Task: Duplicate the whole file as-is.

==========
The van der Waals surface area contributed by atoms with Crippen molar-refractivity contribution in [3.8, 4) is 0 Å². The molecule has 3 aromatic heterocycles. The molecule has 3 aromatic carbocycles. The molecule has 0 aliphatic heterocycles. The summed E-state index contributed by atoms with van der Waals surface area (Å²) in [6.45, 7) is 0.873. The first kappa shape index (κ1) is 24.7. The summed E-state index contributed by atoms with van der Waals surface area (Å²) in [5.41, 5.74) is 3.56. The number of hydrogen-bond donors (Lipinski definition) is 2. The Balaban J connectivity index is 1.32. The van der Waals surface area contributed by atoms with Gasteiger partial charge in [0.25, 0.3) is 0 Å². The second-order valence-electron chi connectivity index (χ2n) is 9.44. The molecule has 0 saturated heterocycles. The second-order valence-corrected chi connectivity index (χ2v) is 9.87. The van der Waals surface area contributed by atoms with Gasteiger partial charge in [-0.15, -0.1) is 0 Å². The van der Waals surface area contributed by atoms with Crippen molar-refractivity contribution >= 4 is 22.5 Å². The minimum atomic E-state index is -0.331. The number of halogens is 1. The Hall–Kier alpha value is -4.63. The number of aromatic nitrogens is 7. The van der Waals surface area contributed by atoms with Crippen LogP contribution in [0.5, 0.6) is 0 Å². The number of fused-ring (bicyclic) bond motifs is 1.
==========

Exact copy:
The van der Waals surface area contributed by atoms with Crippen molar-refractivity contribution in [3.8, 4) is 0 Å². The molecule has 3 aromatic heterocycles. The molecule has 3 aromatic carbocycles. The molecule has 0 aliphatic heterocycles. The summed E-state index contributed by atoms with van der Waals surface area (Å²) in [6.45, 7) is 0.873. The first kappa shape index (κ1) is 24.7. The summed E-state index contributed by atoms with van der Waals surface area (Å²) in [5.41, 5.74) is 3.56. The number of hydrogen-bond donors (Lipinski definition) is 2. The Balaban J connectivity index is 1.32. The van der Waals surface area contributed by atoms with Gasteiger partial charge in [0.25, 0.3) is 0 Å². The second-order valence-electron chi connectivity index (χ2n) is 9.44. The molecule has 0 saturated heterocycles. The second-order valence-corrected chi connectivity index (χ2v) is 9.87. The van der Waals surface area contributed by atoms with Gasteiger partial charge in [-0.15, -0.1) is 0 Å². The van der Waals surface area contributed by atoms with Crippen molar-refractivity contribution >= 4 is 22.5 Å². The minimum atomic E-state index is -0.331. The number of halogens is 1. The Hall–Kier alpha value is -4.63. The number of aromatic nitrogens is 7. The van der Waals surface area contributed by atoms with Crippen LogP contribution in [0.5, 0.6) is 0 Å². The number of fused-ring (bicyclic) bond motifs is 1.